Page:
Many others have asked the same question, and other router software such as Tomato seems to have such functionality. But then again, it felt cumbersome to reinstall the OS of my router in order to get an incoming IP address firewall.
Let the Windows Firewall do the job?
It turns out that the default Windows Firewall can block specified IP addresses!
Launch the “Windows Firewall with Advanced Security”
Select the “Inbound Rules” tree in the navigator, like so:
In the “Actions” area on the right, choose “New Rule …”. In the dialog box “New Inbound Rile Wizard”, choose “Custom”, like this:
As soon as you have selected “Custom”, Windows will add some more steps, like so;
Choose the step “Scope”. Again Windows will instantly change the content in the dialog box, and you should see something like this;
The interesting part for us is the lower part, marked with a red rectangle above. The next part is to specify which IP addresses to block.
Choose the radio button “These IP addresses” to enable the Add, Edit and Remove buttons;
Click the “Add” button to add a new IP address (or a range if necessary!). Below the “IP address” dialog box is shown;
Click OK to return to the previous dialog box and see the IP address you have entered, like so;
Repeat the add-process with all the IP addresses you want to block. When finished, click the “Next”-button. Then the wizard will ask you what you want to do with the IP-address(es) you have just specified;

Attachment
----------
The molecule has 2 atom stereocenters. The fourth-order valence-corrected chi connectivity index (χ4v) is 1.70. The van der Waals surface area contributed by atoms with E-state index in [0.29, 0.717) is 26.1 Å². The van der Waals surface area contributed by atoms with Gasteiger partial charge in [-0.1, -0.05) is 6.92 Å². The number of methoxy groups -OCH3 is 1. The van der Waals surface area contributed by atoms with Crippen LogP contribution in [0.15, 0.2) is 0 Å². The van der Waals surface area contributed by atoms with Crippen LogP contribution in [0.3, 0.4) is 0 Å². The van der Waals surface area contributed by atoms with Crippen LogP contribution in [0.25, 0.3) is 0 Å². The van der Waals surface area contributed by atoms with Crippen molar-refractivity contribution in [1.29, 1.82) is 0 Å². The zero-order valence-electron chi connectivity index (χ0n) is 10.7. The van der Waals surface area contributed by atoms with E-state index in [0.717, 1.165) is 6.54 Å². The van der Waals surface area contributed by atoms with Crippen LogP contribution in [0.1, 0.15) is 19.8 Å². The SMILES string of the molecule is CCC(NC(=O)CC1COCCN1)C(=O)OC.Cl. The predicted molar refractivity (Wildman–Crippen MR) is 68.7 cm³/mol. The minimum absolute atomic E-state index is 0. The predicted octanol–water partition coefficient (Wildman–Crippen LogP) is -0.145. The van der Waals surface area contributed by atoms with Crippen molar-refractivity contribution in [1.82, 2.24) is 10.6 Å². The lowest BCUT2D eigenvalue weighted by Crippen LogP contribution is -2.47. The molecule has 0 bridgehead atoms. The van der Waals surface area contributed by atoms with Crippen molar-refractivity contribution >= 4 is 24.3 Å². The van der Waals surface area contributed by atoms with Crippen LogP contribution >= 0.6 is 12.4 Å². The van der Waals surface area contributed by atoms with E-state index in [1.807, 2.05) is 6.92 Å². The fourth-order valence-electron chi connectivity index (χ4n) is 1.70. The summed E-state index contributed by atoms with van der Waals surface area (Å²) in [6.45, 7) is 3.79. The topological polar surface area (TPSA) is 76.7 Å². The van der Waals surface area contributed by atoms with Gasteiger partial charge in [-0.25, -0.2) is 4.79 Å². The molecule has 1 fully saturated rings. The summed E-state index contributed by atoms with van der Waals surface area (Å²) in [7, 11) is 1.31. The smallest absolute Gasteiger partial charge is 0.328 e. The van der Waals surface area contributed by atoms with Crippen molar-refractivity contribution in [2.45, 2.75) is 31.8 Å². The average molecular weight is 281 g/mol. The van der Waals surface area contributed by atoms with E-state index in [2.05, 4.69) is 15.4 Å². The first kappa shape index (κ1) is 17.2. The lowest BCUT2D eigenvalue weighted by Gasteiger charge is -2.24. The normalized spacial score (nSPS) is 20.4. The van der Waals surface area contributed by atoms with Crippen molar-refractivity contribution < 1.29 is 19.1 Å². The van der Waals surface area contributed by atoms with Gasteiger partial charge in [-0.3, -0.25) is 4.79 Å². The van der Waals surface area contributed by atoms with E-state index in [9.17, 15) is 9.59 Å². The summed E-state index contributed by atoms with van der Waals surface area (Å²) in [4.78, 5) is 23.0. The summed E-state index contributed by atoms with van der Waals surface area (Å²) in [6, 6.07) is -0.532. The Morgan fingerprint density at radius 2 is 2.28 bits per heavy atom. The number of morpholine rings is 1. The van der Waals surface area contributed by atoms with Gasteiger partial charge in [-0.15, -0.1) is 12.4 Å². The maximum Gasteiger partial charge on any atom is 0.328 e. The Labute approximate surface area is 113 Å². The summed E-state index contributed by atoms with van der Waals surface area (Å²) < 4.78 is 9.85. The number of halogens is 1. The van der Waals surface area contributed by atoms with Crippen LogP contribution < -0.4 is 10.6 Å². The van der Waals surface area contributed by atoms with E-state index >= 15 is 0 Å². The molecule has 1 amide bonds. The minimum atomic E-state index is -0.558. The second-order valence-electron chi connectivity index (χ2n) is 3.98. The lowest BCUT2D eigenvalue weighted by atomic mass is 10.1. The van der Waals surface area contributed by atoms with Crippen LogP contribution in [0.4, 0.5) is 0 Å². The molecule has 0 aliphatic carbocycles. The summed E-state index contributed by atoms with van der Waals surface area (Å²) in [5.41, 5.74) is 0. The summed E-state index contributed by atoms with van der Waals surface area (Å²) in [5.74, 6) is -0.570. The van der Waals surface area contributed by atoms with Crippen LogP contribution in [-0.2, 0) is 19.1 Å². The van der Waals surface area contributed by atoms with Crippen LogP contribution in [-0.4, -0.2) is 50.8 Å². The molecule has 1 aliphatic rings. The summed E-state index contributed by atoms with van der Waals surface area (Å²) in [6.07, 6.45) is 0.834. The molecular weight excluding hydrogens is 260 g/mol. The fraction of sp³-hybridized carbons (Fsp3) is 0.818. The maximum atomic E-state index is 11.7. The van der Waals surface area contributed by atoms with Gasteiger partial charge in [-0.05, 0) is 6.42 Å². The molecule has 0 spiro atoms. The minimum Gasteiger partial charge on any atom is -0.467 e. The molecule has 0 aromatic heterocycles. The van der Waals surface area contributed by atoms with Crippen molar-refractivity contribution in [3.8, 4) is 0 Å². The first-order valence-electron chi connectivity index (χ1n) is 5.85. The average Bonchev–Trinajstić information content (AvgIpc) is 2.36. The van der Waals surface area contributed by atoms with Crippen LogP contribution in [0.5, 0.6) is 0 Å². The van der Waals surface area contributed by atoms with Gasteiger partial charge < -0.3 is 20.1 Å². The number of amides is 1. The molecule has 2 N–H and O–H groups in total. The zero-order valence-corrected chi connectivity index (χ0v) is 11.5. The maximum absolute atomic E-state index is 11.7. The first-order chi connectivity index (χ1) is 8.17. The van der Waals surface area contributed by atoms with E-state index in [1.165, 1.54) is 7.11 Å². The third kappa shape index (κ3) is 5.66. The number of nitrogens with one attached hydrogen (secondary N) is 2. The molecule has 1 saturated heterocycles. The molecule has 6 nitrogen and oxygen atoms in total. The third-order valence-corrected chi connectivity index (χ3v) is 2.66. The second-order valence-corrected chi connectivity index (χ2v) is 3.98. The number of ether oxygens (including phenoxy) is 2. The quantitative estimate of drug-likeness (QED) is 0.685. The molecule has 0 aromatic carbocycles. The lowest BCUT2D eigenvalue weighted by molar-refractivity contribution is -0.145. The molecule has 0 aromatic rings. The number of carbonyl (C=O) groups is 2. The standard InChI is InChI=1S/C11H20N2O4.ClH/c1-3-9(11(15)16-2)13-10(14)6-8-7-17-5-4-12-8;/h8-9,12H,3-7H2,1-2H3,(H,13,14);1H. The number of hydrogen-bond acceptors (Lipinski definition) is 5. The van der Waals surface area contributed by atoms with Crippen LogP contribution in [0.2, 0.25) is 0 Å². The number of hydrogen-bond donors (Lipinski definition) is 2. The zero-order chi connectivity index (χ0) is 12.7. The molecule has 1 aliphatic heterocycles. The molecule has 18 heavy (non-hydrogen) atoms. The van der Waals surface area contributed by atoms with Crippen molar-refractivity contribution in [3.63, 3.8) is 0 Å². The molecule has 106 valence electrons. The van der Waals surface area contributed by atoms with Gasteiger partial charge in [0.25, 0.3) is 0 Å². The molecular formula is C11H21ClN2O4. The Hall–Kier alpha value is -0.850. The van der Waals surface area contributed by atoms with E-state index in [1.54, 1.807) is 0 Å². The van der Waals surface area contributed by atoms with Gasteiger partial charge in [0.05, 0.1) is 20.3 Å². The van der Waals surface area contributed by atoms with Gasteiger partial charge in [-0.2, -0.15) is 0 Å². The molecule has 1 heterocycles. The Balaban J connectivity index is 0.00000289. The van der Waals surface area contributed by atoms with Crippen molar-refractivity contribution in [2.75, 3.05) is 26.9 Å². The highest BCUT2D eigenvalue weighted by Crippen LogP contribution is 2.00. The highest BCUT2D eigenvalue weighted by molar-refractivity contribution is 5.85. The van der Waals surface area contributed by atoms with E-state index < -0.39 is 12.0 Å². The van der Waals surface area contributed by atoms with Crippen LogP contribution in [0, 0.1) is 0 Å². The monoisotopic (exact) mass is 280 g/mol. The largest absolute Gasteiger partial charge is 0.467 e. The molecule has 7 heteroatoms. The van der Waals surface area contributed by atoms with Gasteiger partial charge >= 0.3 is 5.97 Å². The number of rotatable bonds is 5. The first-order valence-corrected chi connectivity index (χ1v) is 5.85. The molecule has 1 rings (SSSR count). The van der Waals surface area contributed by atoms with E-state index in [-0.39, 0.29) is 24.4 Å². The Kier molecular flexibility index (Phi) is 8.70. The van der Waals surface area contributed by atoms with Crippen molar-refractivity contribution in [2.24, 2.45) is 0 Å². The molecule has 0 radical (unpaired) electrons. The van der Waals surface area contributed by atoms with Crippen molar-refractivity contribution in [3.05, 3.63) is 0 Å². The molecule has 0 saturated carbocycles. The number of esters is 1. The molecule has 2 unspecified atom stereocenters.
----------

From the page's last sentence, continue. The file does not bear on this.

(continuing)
Now you choose “Block the connection”, click the “Next” button. The next question from the wizard is “When does this rule apply?” as seen below;
I just accepted all the default selections and click the “Next” button. The final step in the wizard is to give the new rule a name and a description;
When finished click the “Finish” button, and that was that for the specified IP-address(es)
The upside is that I could use standard and free Windows Firewall software to put some specified IP addresses to permanently rest.
And there lies the downside too. The Windows Firewall doesn’t have any logic to it, so you can’t for example tell it to “block IP address x.x.x.x after 10 repeated login attempts, for 60 minutes” or similar. This is more along the lines of tools like fail2ban or other firewall software. Another downside is that I can’t (at the present time at least) easily program or feed the list of blocked IP addresses. I could for example image something scanning my log-database for the sentence “SMTP Server: Authentication failed for user” and for every IP address, automatically feed it into the blocked IP address list. A quick search in my Windows Registry revealed that this might be programmable;
The Registry Key name is “HKEY_LOCAL_MACHINE\SYSTEM\ControlSet001\services\SharedAccess\Parameters\FirewallPolicy\FirewallRules”. Searching the net for the these keys reveal that somebody has been thinking along the same lines.
For my own part, I am happy to do my IP address blocking manually at the time being.
If you have experiences around these matters, recommendations or comments, please feel free to chip in!